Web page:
I follow some sports, but it is not a topic of general interest here and I don't bring it here that often. When I mention them at all, it is usually because there is some larger issue involved. In this case, it is the infuriating comment by the NCAA about why they have cancelled a national anthem singer, a Texas A&M grad, for making the "horns down" sign at the end of the performance, to show rivalry against University of Texas.
The performance of the national anthem during NCAA championship events is a solemn moment for reflection and mutual respect for all championship participants and fans in attendance,
No, it's the friggin' national anthem of the United States of America, sung at many public events in this country as a moment of reflection and showing respect for the country. When large national organisations make statements on politically charged topics, one assumes that they ran it by a few people before going public. And no one, apparently, picks up on the obvious anymore. If they had cancelled him for injecting sports rivalry into that solemn moment I'd approve. But another major institution, controlling lots of money, lots of lives of young people, and lots of attention, has succumbed to this misunderstanding of the whole point. We complain about institutions "going woke," but that happens because it is downstream of this sort of cluelessness.
One's politics might make one uncomfortable at the injection of nationalist sentiment into events such as sports, which may not be deeply related. Fine. But if you are going to go and have the national anthem, have a clue why that is.
As for sports commentary, I have not commented on Lia Thomas because I don't especially care about those competitions or awards. I have some interest in the general idea of who is being excluded from what, especially as tax dollars from the feds and in every state go to funding it. But I'm just not that excited, even by the very public symbolism.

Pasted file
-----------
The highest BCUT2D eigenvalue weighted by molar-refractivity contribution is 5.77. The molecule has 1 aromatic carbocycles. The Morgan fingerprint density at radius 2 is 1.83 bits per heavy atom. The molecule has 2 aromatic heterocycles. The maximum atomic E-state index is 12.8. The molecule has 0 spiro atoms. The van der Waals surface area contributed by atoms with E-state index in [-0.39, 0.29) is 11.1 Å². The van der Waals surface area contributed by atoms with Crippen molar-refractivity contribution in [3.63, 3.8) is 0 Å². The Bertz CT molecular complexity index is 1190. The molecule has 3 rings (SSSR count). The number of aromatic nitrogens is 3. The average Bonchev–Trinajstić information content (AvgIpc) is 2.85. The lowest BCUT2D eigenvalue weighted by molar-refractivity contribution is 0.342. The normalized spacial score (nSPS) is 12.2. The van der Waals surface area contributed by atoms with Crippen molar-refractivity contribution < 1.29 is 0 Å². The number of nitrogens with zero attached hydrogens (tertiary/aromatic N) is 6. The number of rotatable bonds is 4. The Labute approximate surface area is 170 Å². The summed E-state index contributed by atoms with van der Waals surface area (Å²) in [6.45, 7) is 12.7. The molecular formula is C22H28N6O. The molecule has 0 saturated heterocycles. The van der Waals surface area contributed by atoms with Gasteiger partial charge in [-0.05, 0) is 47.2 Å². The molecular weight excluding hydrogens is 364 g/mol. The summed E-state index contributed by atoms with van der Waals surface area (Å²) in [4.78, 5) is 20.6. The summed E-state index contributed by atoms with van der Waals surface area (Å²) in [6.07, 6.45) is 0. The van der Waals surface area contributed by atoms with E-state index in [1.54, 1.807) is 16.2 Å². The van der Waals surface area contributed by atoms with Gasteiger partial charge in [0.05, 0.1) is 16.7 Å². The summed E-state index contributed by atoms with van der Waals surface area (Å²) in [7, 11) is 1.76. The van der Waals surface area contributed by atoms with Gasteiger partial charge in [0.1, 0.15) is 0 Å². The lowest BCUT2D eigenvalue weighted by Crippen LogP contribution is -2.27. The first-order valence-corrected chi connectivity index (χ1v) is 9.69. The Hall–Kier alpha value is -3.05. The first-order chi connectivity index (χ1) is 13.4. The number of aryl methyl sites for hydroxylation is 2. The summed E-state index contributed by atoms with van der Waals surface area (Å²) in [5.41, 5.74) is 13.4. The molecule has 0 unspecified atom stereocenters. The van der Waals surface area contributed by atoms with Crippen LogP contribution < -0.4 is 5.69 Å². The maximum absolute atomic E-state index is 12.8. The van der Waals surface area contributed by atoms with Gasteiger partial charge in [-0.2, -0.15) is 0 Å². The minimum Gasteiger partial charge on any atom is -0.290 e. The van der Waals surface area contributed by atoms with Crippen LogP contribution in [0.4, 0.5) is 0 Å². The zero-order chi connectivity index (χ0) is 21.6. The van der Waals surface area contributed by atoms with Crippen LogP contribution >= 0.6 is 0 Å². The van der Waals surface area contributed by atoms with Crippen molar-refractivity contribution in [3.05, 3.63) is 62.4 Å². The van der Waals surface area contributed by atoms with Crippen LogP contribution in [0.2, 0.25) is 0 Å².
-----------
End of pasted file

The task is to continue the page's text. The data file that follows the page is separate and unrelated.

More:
What does excite me is the prediction that the NBA has an interest in making playoff series run longer because $, and therefore they slotted Tony Brothers in to referee against the Celtics last night. Boston is the best team in basketball, but they are only 3-14 in the playoffs when he is officiating. He doesn't like it that they complain a lot. He's right, they do complain a lot, and it is obnoxious. Other fans hate them for it and I completely get that. But when you are the referee, that's not your job, and you are paid to do another one. The NBA allows this to go on, and you can see the pattern in your own jobs. Brothers is likely not going rogue, expressing a refereeing philosophy that is not shared by the other officials and the league. He is just willing to be the lightning rod and take the damage. The others are happy to cede him that role. They think something similar but get to look above the fray. In national cultural politics we see the same thing. The people we hate on the other side are likely just those with the thickest skin and greater courage. They couldn't speak if the sentiment were not widely shared.
When a group is acting both independently and together, it works a treat for someone to be the bad guy, protecting the others. It just sucks when the goal should be overall balance, not one person creating a course correction for everyone else. The Celtics did lose, their coach, the Nigerian Ime Udoka who is very calm and continually counsels his team not to complain to the refs, nearly got tossed after he was the one complaining to Brothers, just after the Celtics had come back and taken the lead, then slowly had it disappear as fouls got called. If the NBA wants to punish complaining and whining - and I think I would want to do that myself, because we do have a couple of whiners - then they should do that, not engage in this dishonesty. They don't want to admit that they are pissed and insulted, so they try to pretend it's someone else's fault. Typical powerul bureaucrat protecting an image behavior.